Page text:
The operation of the invention is as follows: Assuming the vehicle 10 to have a powershift transmission and equipped with the alarm system 40 illustrated in FIG. 4, the normally closed pressure switch 86 will be coupled in fluid communication with a fluid pressure activated transmission element for effecting a forward driving condition in the transmission when actuated. When the vehicle 10 is at rest, with its engine off, the pressure switch 86 will be closed, however, the forward and reverse motion actuated switches 64 and 66 will be open and consequently no current will pass through the bell 76 to actuate the same. However, if the vehicle should somehow begin rolling either forwardly or reversely, one or the other of the switches 64 and 66 will be closed to thus complete the circuit to cause the bell to ring.
When the vehicle 10 is being purposely driven in reverse, the switch 66 will, of course, be closed to complete a circuit through the bell 76 causing the latter to ring. However, when the vehicle is being purposely driven forwardly, the pressure switch 86 will be open and no current will flow through the bell 76 to actuate the same.
Should the vehicle 10 have a manually shifted transmission, the vehicle will be equipped with the alarm system 90 with normally closed pressure switch 94 coupled to the engine lubrication oil pressure system such as to be opened only when the engine is running, with the normally closed clutch linkage operated switch 98 coupled to the main traction drive control clutch linkage such as to be opened only when the clutch is disengaged and with the normally closed shift control linkage operated switch 100 coupled to the transmission shift linkage such as to be opened only when the shift linkage is moved to effect a forward driving condition in the transmission.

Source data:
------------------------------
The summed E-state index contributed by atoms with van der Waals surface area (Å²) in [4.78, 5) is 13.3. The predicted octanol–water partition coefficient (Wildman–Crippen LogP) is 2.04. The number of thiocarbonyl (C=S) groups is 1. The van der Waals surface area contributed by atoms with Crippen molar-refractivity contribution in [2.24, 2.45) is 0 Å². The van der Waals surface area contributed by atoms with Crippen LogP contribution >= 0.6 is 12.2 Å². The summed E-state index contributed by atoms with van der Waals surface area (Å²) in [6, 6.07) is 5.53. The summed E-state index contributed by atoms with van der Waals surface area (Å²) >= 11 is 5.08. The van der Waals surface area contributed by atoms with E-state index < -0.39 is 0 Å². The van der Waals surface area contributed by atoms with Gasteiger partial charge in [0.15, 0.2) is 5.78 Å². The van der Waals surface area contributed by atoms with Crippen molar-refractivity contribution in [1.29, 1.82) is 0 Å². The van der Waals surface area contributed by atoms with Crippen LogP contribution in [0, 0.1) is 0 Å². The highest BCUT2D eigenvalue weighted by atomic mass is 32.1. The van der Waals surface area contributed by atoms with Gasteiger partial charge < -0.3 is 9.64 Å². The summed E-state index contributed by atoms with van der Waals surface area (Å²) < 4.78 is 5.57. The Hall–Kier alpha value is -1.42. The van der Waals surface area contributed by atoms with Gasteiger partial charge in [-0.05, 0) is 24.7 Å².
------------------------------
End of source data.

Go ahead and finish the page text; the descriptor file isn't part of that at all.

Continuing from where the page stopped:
The operation of the vehicle 10 so equipped with the alarm system 90 when the vehicle moves in reverse, either under power or otherwise, is exactly the same as that of the aforedescribed system 40. With respect to forward motion of the vehicle 10, the switches 64 and 94 are closed to complete a circuit through the bell anytime the engine is not running and the vehicle moves forwardly. When the engine is running, the switch 94 is open and a circuit will be completed through the bell 76 only when the transmission clutch is engaged, the transmission is in neutral, and the vehicle is moving forward.
|Cited Patent||Filing date||Publication date||Applicant||Title|
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|US3569927 *||Jun 16, 1967||Mar 9, 1971||Guyton Jay Milton||Reverse operation warning signal system|
|US3827024 *||Jun 12, 1972||Jul 30, 1974||Caterpillar Tractor Co||Motion alarm for vehicles|
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|Citing Patent||Filing date||Publication date||Applicant||Title|
|US4363249 *||Jun 30, 1980||Dec 14, 1982||Stugart Jerald L||Safety apparatus for vehicles having automatic transmissions|
|US4618132 *||May 24, 1984||Oct 21, 1986||Honda Giken Kogyo Kabushiki Kaisha||Rear window light screen particularly for an automobile|
|US4680571 *||Mar 13, 1985||Jul 14, 1987||Dedicated Technologies, Inc.||Trailer creep alarm|
|US6477914||Jul 24, 2000||Nov 12, 2002||Clark Equipment Company||Motion alarm|
|US7750794||Jul 26, 2007||Jul 6, 2010||Glenn Rebsch||Safety alarm for tractor-trailers|
|US20090027178 *||Jul 26, 2007||Jan 29, 2009||Glenn Rebsch||Safety alarm for tractor-trailers|
|U.S. Classification||340/463, 340/522, 200/61.91|
|International Classification||B60R16/02, B60R16/023|